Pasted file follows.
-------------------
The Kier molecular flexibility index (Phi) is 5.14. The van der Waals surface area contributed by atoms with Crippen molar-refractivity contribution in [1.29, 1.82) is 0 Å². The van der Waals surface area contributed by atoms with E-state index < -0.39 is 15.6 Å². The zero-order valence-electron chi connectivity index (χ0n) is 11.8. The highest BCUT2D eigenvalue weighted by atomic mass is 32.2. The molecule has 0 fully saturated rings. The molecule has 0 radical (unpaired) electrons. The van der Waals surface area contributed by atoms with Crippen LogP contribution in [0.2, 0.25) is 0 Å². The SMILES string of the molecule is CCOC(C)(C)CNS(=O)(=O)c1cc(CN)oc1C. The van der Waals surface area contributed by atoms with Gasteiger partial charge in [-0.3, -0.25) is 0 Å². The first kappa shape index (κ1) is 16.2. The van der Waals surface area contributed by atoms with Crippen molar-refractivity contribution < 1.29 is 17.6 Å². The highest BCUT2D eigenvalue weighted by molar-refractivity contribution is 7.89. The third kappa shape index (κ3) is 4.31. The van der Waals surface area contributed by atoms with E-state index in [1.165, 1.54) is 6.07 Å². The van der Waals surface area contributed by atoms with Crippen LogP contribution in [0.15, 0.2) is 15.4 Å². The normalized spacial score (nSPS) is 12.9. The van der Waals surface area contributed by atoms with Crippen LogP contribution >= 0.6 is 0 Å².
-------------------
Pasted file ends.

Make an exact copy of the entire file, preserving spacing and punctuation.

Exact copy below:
The Kier molecular flexibility index (Phi) is 5.14. The van der Waals surface area contributed by atoms with Crippen molar-refractivity contribution in [1.29, 1.82) is 0 Å². The van der Waals surface area contributed by atoms with E-state index < -0.39 is 15.6 Å². The zero-order valence-electron chi connectivity index (χ0n) is 11.8. The highest BCUT2D eigenvalue weighted by atomic mass is 32.2. The molecule has 0 fully saturated rings. The molecule has 0 radical (unpaired) electrons. The van der Waals surface area contributed by atoms with Crippen LogP contribution in [0.2, 0.25) is 0 Å². The SMILES string of the molecule is CCOC(C)(C)CNS(=O)(=O)c1cc(CN)oc1C. The van der Waals surface area contributed by atoms with Gasteiger partial charge in [-0.3, -0.25) is 0 Å². The first kappa shape index (κ1) is 16.2. The van der Waals surface area contributed by atoms with Crippen molar-refractivity contribution < 1.29 is 17.6 Å². The highest BCUT2D eigenvalue weighted by molar-refractivity contribution is 7.89. The third kappa shape index (κ3) is 4.31. The van der Waals surface area contributed by atoms with E-state index in [1.165, 1.54) is 6.07 Å². The van der Waals surface area contributed by atoms with Crippen LogP contribution in [0.15, 0.2) is 15.4 Å². The normalized spacial score (nSPS) is 12.9. The van der Waals surface area contributed by atoms with Crippen LogP contribution >= 0.6 is 0 Å².